A colleague visited this weekend to do some research, and I spent a lot of time helping him. This was a pleasure because this type of research is something I greatly enjoy and because I like this colleague very much. I was also happy to help him because he has been such a great help to me over the years, although we have never collaborated directly in research.
We had the same grad advisor, although not at the same time. My weekend visitor was already a professor at another university when I was a student. He visited his old grad department from time to time when I was a student, and he was one of the few people who took me seriously as a researcher at the time. I remember very clearly how much I appreciated this, and I will be forever grateful to him for his kindness and respect.
He has continued to be a kind and supportive colleague over the years, providing cheerful advice and assistance whenever needed. He has been particularly helpful to me (and many others) in terms of the teaching aspects of being a professor.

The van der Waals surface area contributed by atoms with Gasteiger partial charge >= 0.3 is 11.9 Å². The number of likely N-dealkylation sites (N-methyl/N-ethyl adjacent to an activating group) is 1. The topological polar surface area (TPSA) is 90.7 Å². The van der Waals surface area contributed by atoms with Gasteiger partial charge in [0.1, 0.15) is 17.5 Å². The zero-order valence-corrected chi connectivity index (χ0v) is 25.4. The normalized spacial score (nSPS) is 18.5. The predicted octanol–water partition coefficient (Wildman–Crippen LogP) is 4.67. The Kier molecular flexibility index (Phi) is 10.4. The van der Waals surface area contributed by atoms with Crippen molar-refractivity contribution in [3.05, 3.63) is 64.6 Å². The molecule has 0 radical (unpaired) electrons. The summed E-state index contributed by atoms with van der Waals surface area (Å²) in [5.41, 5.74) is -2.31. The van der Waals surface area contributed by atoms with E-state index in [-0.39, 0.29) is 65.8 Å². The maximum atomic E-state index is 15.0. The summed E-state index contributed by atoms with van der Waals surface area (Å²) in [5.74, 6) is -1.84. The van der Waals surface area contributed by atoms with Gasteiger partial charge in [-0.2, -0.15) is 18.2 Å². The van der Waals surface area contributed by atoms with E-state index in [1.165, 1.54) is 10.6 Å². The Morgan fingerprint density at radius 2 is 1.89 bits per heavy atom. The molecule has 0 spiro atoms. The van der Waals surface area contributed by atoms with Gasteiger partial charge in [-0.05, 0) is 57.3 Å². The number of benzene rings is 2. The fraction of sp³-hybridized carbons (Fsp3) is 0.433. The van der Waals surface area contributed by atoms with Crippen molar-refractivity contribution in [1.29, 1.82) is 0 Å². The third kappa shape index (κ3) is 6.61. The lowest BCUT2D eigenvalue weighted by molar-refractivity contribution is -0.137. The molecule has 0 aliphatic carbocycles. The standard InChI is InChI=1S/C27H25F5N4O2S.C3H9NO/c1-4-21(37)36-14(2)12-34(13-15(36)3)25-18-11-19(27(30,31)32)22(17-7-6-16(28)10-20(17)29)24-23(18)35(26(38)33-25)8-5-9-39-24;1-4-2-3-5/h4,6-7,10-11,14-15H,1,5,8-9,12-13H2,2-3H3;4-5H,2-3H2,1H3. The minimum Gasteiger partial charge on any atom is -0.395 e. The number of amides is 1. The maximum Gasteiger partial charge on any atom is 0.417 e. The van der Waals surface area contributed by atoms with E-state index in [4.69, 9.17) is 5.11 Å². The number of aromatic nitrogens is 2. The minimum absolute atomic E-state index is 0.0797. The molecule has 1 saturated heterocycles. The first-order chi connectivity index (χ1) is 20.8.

There is much talk about the importance of mentors and others who support younger scientists. For those of us who are now at mid-career or later, the most typical way for us to 'give back' is to try to be good mentors in turn and support the next generation(s) of scientists. It is nice, though, when the occasion arises to help the specific individuals who helped us when we most needed it, and that's why I am so glad that I could help my colleague this weekend. In addition, we got some very excellent results, and that is thrilling in its own right.
8 years ago